When anti-Israel sentiment shades into anti-Semitism

RW Johnson says our universities should not allow this ideology to take root on their campuses

I note with wonder and some distaste the continuing "Israel Apartheid" agitation on many South African university campuses. Not that I don't think that Israel isn't eminently criticizable for the encroachment of its settlements into Palestinian land and, doubtless, for much else besides in the way that any state backed into the sort of corner that Israel is, is likely to be. One of the most impressive things about Israel is that there is no shortage of such criticism by Israeli intellectuals within Israel, which says something for freedom of expression there which cannot be said of just about any other Middle Eastern country.

However, I am not interested in either attacking or defending Israel. What I am deeply interested in is the way in which anti-Israeli sentiment on our campuses so easily shades into outright anti-semitism. There is no dodging this. During the recent disturbances at Wits over musical performances by Israeli performers there were anti-semitic songs sung, chants of "Kill the Jew !" and so forth. This is very, very ugly and disgraceful stuff.

It is also amazing to someone who knew South African universities under apartheid. When I was a student in Durban it was extremely noticeable that virtually without exception, the sprinkling of Jews on our campus were all anti-apartheid. Some were Progs, some Liberals, some Communists. (I note somewhat wryly that several of the student Communists I knew then live happily in Israel today.) This was true at faculty level too - professors like Hansi Pollak and Leo Kuper were outspokenly anti-apartheid.

But the Durban campus was notoriously conservative and lefties like myself on the SRC had a hard time faced with the solid bloc of Engineering reactionaries - in Maritzburg a role played by the Agrics. When we went to NUSAS congresses - and NUSAS was then the most anti-apartheid organization operating openly in the country - it was even more striking how prominent Jewish liberals and lefties were at UCT and Wits.

We could not but recognise that the Wits and UCT campuses were not only more academically distinguished than ours in Durban but also more lively and more liberal. We used to debate why this was and pretty quickly came up with the explanation that "Durban just doesn't have enough Jews". Whether one was looking at student leaders like Hugh Kowarsky, Adrian Leftwich or Roger Jowell, or at faculty level where Wits had Julius Lewin and UCT had Jack Simons, it was simply obvious that this was the missing ingredient.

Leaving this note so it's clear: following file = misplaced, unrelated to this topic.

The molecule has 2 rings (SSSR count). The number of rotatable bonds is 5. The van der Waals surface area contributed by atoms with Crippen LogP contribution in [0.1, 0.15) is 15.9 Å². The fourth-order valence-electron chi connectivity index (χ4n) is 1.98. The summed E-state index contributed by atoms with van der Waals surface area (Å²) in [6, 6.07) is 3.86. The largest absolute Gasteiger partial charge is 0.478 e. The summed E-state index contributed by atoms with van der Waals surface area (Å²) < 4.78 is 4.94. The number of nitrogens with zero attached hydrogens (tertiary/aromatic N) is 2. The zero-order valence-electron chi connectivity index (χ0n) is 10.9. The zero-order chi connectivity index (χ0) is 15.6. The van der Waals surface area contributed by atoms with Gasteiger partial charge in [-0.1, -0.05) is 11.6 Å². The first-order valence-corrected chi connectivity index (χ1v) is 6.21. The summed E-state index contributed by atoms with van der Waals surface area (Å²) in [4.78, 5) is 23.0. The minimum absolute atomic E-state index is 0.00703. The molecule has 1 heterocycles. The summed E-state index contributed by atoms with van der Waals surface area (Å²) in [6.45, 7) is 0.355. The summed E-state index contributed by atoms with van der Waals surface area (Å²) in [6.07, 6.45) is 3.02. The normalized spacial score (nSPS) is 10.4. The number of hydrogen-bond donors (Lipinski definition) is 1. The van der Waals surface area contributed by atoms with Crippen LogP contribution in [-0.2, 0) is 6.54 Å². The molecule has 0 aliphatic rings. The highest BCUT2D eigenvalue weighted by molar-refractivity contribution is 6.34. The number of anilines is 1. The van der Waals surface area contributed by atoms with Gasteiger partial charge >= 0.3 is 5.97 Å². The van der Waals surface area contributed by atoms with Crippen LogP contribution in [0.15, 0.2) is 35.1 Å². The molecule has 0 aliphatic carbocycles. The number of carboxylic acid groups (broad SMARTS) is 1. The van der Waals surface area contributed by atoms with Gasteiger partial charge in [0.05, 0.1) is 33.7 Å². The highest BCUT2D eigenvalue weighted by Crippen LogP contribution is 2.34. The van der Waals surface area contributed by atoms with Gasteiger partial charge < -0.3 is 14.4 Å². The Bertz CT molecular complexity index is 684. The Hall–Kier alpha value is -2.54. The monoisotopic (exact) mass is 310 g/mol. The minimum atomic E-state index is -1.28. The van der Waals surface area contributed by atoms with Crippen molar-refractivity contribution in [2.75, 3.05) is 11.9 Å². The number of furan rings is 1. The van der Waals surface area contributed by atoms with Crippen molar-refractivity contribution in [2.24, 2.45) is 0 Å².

Moreover, it went further than that. Both UCT and Wits were substantially better endowed than the University of Natal, which always got by on a shoestring. And here again, the big difference was that the Jewish communities of Johannesburg and Cape Town were much bigger than Durban's, and they were strongly philanthropic - they gave and gave to their local universities, endowing chairs, scholarships and bursaries.

No one was in any doubt that they had largely made those into South Africa's leading universities. Indeed, the Jewish contribution was not just large; it was fundamental. This meant that for all our generation the notion that university campuses might host events which gave offense to the Jewish community was completely unacceptable.

So, Gentile though I am, it is deeply shocking and saddening for me to see open anti-semitism on our campuses. I remember how, in the early 1960s, some extreme Afrikaner nationalists staged an anti-semitic demonstration in Jo'burg and the massed ranks of Jewish students from Wits simply broke it up. It was a matter of honour to them that anti-semitism simply should not pass and they were determined to show that they weren't going to shy away from fist-fights with burly Afrikaners if that's what it took.

The latest chapter in this sorry story is the speaking tour by Victoria Brittain on the "Israel Apartheid" bandwagon. It is strange to see Ms Brittain taken seriously any more. She lost whatever credibility she had in the UK after her admission that she had unwittingly allowed Libyan sources to deposit large sums of money into her bank account to finance a libel action of a friend of hers. But many such clapped-out old lefties re-cycle themselves here - just after 1994 we even used to have regular visits from Arthur Scargill. Here he was still taken seriously while in Britain he was no more than a figure of fun.

But the unfunny side of all this is when (perfectly acceptable) criticism of Israel is used to encourage entirely unacceptable anti-semitism. If we're frank about it, this is always likely to happen in South Africa simply because our lines of ethnic and community cleavage have been so envenomed over such a long period. Given the sheer historical fact of anti-black, anti-white or anti-Indian feeling - and the fact that so many still believe that the expression of such feelings is legitimate - it is only a small extra step to get to anti-semitism.

So, whatever the "Boycott Israel" or "Israel Apartheid" lobbies say - and they have a right to exist and to their opinions - if they are honest they must admit that wherever they operate they leave a trail of anti-semitism in their wake. They may say that this is not their intent, but they cannot be unwitting that this is what happens.

This means that an ineluctable burden lies on all our Vice Chancellors and other university administrators. They just have to think about the history of academic institutions and intellectual life generally in this country to know how precious and indispensable the Jewish contribution has been. So that even if the prevention of anti-semitism wasn't a sacred duty for intellectuals anywhere, we have our own particular South African reasons to say that this simply shall not pass.

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